Fact Trumps Fiction On Jefferson Story
By Robert F. Turner, 6/1/2002
HISTORIAN Henry Steele Commager observed that no Virginian and probably no American did more to oppose slavery than Thomas Jefferson. In 1784, Jefferson proposed to the Continental Congress that ''there shall be neither slavery nor involuntary servitude'' in any of the new states. He lost by a single vote. More than eight decades would pass before the 13th Amendment would bring a legal end to slavery here.
Jefferson was imperfect, like all human beings. He not only inherited slaves but during his life bought and sold slaves (often to unite families). He died so deeply in debt that he lacked the legal ability to free more than a small number of his slaves, who as ''property'' under Virginia law were subject to the claims of his creditors.
The allegation that Thomas Jefferson fathered children by Sally Hemings was first published in 1802 in fulfillment of a blackmail threat by one of the most disreputable scandalmongers of the era, James Callender, who hated people of color and expected that the rumor would cost Jefferson his reelection.
Callender admitted his numerous attacks were intended to extract ''ten thousand fold vengeance'' because Jefferson had refused his demand for a public job, and not even Alexander Hamilton and John Adams - Jefferson's political enemies - believed the stories because they, like George Washington, had been previously the objects of Callender's libels.
Recent criticism of the Jefferson family for excluding Sally Hemings's descendants from the Monticello Association follows in the Callender tradition.
Callender's charge was founded on the existence of a Hemings child at Monticello named ''Tom,'' who resembled the president. Strong oral history claims this child was Thomas Woodson. And six different DNA tests have proven that Woodson could not have been Jefferson's child. The only Hemings child tied by DNA to any Jefferson paternity was Eston, whose oral history was that his father was not President Jefferson but ''an uncle.'' Jefferson's brother, widely know as ''Uncle Randolph,'' was invited to Monticello days before Eston was likely conceived and is reported to have fathered children by his own slaves.
According to the book ''Memoirs of a Monticello Slave,'' Randolph spent his nights at Monticello playing his fiddle among the slaves and dancing ''half the night.'' He had the same Y chromosome linked to Eston in the DNA tests, as did five sons who likely accompanied him. When Randolph remarried, Sally Hemings stopped having children.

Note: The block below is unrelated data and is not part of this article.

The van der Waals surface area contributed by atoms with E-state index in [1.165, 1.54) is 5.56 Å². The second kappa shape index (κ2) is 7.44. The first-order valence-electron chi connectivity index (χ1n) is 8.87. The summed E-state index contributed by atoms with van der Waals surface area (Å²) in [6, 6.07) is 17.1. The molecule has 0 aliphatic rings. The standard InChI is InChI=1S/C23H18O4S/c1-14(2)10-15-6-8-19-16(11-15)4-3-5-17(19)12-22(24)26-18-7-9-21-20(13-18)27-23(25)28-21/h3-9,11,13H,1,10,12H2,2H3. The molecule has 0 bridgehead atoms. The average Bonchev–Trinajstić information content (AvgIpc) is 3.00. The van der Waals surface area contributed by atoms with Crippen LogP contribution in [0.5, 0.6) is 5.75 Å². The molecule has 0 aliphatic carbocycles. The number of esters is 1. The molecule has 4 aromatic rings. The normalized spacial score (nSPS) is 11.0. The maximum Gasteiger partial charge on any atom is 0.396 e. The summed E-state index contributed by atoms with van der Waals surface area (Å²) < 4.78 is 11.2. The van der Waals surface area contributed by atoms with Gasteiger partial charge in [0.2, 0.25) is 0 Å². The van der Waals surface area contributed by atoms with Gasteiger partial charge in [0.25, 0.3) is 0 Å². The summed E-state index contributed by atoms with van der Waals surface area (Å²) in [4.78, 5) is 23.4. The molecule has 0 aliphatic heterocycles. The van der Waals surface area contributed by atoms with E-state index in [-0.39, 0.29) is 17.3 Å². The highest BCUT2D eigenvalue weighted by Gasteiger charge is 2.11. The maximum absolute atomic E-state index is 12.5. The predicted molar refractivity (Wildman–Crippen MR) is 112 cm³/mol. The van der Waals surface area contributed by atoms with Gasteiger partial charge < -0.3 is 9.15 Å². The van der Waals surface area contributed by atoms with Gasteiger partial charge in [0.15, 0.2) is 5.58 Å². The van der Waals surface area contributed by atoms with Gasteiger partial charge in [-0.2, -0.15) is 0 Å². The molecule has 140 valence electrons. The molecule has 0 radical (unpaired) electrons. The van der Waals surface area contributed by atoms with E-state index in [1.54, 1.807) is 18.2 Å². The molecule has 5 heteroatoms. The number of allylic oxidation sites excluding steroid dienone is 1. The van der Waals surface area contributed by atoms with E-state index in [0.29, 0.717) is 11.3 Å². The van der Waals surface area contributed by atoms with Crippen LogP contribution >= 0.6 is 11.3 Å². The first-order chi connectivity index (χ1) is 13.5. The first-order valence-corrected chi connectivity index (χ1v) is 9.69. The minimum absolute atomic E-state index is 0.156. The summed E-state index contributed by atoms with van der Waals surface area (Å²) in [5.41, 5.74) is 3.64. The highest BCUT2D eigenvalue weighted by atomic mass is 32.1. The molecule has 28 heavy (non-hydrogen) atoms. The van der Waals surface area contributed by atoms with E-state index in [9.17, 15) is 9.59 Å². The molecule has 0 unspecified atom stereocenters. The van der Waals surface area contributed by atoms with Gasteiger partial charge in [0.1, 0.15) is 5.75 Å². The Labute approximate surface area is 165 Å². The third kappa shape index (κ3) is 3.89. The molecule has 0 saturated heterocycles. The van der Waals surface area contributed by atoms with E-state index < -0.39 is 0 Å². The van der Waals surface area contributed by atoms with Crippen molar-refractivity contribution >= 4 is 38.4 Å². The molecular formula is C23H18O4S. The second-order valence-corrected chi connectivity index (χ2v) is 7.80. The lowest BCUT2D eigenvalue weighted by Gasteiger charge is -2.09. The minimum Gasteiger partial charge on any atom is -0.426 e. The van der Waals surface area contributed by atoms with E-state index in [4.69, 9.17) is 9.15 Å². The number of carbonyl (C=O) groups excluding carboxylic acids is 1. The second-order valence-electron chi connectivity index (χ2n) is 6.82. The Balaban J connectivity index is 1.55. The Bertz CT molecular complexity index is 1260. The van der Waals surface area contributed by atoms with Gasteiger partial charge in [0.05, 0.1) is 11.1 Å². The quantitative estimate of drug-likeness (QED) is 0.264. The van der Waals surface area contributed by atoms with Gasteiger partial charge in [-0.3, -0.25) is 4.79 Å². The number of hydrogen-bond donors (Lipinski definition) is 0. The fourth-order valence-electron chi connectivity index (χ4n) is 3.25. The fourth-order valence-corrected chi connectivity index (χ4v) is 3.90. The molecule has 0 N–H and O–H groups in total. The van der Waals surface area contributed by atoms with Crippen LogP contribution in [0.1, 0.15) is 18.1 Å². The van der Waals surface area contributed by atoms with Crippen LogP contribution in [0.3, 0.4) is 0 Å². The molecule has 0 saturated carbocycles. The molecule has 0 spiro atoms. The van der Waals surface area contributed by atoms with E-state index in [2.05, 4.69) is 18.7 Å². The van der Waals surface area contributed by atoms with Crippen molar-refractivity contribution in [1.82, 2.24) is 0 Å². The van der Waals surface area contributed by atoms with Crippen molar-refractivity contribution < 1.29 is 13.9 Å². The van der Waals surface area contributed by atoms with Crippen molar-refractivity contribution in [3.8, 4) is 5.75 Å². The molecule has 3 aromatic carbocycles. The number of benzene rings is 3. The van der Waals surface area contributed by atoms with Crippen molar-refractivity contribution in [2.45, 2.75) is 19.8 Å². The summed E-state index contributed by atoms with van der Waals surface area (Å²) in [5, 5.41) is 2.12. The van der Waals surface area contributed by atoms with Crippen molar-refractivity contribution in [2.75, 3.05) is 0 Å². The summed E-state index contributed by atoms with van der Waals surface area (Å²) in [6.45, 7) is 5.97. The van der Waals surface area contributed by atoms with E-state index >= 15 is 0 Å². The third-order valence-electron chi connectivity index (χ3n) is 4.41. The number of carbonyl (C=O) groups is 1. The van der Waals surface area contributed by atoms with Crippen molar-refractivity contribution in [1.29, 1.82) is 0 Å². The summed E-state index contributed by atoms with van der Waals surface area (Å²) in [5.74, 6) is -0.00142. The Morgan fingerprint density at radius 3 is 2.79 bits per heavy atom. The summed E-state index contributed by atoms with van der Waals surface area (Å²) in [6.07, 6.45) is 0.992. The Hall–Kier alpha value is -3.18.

I was one of more than a dozen scholars - many of them authors of books about Jefferson - who studied this issue for a year and issued a 550-page report concluding by a 12-1 vote that Thomas Jefferson was probably not Eston's father.
Our report disclosed that Hemings advocates had relied upon altered historical evidence and many of their ''facts'' were simply not true, such as that Jefferson freed all of Sally's children when they turned 21 or that they were treated better than Sally's brothers or nephews at Monticello.
Even though she lived as a free woman in Charlottesville for years, neither Sally nor any of her children reported that Thomas Jefferson had fathered her children. It was 50 years after Jefferson's death that an anti-Jefferson journalist alleged that Madison Hemings had made the claim.
Madison could not have known the truth of most of the relevant facts attributed to him, which occurred before his birth. Some of the few that can be checked are false. The story hardly outweighed the eyewitness testimony of overseer Edmund Bacon, who told of often seeing a man other than Jefferson leaving Sally's room early in the morning around the time Eston was conceived.
This ought not be a racially divisive issue. From the little we know about her, Sally Hemings was predominantly white by blood and appearance. She was classified as white in the 1830 Census. In denouncing the ''despotism'' and ''degrading submissions'' inherent in the sexual exploitation of slave women by their masters, Jefferson in 1781 focused specifically on its horrible influence on the children of masters.
On the way to Paris six years later, Sally (barely in her teens) and Polly Jefferson lived for three weeks in London with Abigail Adams, who cautioned Jefferson that Sally lacked the maturity of his 8-year-old daughter.
Yet Callender and others would have us assume that soon thereafter Jefferson preyed upon this child, who clearly had no meaningful power of ''consent'' and was in daily contact with Jefferson's beloved daughters.
Honest people may disagree, but to brand total strangers with the epithet ''Whitey'' because they believe Jefferson and the oral history passed down by Eston Hemings over the blatantly racist Callender is as unfair as it is unprofessional.
Professor Robert F. Turner was chairman of the Jefferson-Hemings Scholars Commission. Copyright 2002 Globe Newspaper Company. This story ran on page A15 of the Boston Globe on 6/1/2002.